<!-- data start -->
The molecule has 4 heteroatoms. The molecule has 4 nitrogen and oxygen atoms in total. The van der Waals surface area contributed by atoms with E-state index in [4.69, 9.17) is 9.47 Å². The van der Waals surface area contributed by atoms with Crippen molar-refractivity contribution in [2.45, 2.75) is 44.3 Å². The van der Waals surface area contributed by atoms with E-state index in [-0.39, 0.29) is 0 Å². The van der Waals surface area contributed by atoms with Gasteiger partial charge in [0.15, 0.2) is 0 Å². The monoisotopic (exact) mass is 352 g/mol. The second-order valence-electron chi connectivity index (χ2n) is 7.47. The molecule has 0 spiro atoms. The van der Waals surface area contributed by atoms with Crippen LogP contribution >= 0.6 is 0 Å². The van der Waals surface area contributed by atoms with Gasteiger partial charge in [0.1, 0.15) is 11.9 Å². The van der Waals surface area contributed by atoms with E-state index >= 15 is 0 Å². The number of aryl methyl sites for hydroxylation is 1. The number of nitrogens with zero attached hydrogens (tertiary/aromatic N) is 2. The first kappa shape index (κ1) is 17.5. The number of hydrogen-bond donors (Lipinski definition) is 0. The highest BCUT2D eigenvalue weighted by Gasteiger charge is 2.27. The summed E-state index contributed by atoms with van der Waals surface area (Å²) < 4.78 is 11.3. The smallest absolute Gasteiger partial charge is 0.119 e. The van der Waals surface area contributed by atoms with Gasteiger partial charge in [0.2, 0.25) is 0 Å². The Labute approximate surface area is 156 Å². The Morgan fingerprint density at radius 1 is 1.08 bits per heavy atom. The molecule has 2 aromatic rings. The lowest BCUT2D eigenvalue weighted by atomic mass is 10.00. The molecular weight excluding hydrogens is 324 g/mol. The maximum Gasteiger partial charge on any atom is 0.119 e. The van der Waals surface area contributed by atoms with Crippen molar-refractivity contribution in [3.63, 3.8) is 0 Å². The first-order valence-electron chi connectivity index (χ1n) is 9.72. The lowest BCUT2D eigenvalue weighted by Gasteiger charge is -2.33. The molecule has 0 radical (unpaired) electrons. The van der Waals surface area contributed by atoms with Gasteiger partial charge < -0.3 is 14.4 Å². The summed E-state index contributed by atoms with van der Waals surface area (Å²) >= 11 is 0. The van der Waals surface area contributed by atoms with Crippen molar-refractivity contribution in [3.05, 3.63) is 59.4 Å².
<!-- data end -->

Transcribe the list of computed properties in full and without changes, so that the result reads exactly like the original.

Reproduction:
The molecule has 4 heteroatoms. The molecule has 4 nitrogen and oxygen atoms in total. The van der Waals surface area contributed by atoms with E-state index in [4.69, 9.17) is 9.47 Å². The van der Waals surface area contributed by atoms with Crippen molar-refractivity contribution in [2.45, 2.75) is 44.3 Å². The van der Waals surface area contributed by atoms with E-state index in [-0.39, 0.29) is 0 Å². The van der Waals surface area contributed by atoms with Gasteiger partial charge in [0.15, 0.2) is 0 Å². The monoisotopic (exact) mass is 352 g/mol. The second-order valence-electron chi connectivity index (χ2n) is 7.47. The molecule has 0 spiro atoms. The van der Waals surface area contributed by atoms with Crippen LogP contribution >= 0.6 is 0 Å². The van der Waals surface area contributed by atoms with Gasteiger partial charge in [0.1, 0.15) is 11.9 Å². The van der Waals surface area contributed by atoms with E-state index >= 15 is 0 Å². The number of aryl methyl sites for hydroxylation is 1. The number of nitrogens with zero attached hydrogens (tertiary/aromatic N) is 2. The first kappa shape index (κ1) is 17.5. The number of hydrogen-bond donors (Lipinski definition) is 0. The highest BCUT2D eigenvalue weighted by Gasteiger charge is 2.27. The summed E-state index contributed by atoms with van der Waals surface area (Å²) < 4.78 is 11.3. The smallest absolute Gasteiger partial charge is 0.119 e. The van der Waals surface area contributed by atoms with Gasteiger partial charge in [0.2, 0.25) is 0 Å². The Labute approximate surface area is 156 Å². The Morgan fingerprint density at radius 1 is 1.08 bits per heavy atom. The molecule has 2 aromatic rings. The lowest BCUT2D eigenvalue weighted by atomic mass is 10.00. The molecular weight excluding hydrogens is 324 g/mol. The maximum Gasteiger partial charge on any atom is 0.119 e. The van der Waals surface area contributed by atoms with Crippen molar-refractivity contribution in [3.63, 3.8) is 0 Å². The first-order valence-electron chi connectivity index (χ1n) is 9.72. The lowest BCUT2D eigenvalue weighted by Gasteiger charge is -2.33. The molecule has 0 radical (unpaired) electrons. The van der Waals surface area contributed by atoms with Gasteiger partial charge < -0.3 is 14.4 Å². The summed E-state index contributed by atoms with van der Waals surface area (Å²) >= 11 is 0. The van der Waals surface area contributed by atoms with Crippen molar-refractivity contribution in [3.05, 3.63) is 59.4 Å².